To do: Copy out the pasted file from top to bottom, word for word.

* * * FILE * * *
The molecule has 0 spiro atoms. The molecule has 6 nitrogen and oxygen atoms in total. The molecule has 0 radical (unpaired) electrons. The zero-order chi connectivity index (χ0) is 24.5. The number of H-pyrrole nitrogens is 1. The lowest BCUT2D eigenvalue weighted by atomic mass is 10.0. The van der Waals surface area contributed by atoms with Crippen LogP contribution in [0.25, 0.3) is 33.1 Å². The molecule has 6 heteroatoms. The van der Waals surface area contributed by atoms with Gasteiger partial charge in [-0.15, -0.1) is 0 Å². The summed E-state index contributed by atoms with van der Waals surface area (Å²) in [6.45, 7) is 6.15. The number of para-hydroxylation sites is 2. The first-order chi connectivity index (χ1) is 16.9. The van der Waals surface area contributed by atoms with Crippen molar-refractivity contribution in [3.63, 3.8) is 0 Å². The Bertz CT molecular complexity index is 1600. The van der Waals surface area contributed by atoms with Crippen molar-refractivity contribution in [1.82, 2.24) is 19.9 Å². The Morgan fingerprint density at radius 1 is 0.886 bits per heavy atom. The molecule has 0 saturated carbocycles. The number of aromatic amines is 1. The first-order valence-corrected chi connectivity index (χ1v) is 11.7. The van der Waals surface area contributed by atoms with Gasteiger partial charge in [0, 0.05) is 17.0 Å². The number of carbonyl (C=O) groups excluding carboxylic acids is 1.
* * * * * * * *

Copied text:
The molecule has 0 spiro atoms. The molecule has 6 nitrogen and oxygen atoms in total. The molecule has 0 radical (unpaired) electrons. The zero-order chi connectivity index (χ0) is 24.5. The number of H-pyrrole nitrogens is 1. The lowest BCUT2D eigenvalue weighted by atomic mass is 10.0. The van der Waals surface area contributed by atoms with Crippen LogP contribution in [0.25, 0.3) is 33.1 Å². The molecule has 6 heteroatoms. The van der Waals surface area contributed by atoms with Gasteiger partial charge in [-0.15, -0.1) is 0 Å². The summed E-state index contributed by atoms with van der Waals surface area (Å²) in [6.45, 7) is 6.15. The number of para-hydroxylation sites is 2. The first-order chi connectivity index (χ1) is 16.9. The van der Waals surface area contributed by atoms with Crippen molar-refractivity contribution in [3.63, 3.8) is 0 Å². The Bertz CT molecular complexity index is 1600. The van der Waals surface area contributed by atoms with Crippen molar-refractivity contribution in [1.82, 2.24) is 19.9 Å². The Morgan fingerprint density at radius 1 is 0.886 bits per heavy atom. The molecule has 0 saturated carbocycles. The number of aromatic amines is 1. The first-order valence-corrected chi connectivity index (χ1v) is 11.7. The van der Waals surface area contributed by atoms with Gasteiger partial charge in [0, 0.05) is 17.0 Å². The number of carbonyl (C=O) groups excluding carboxylic acids is 1.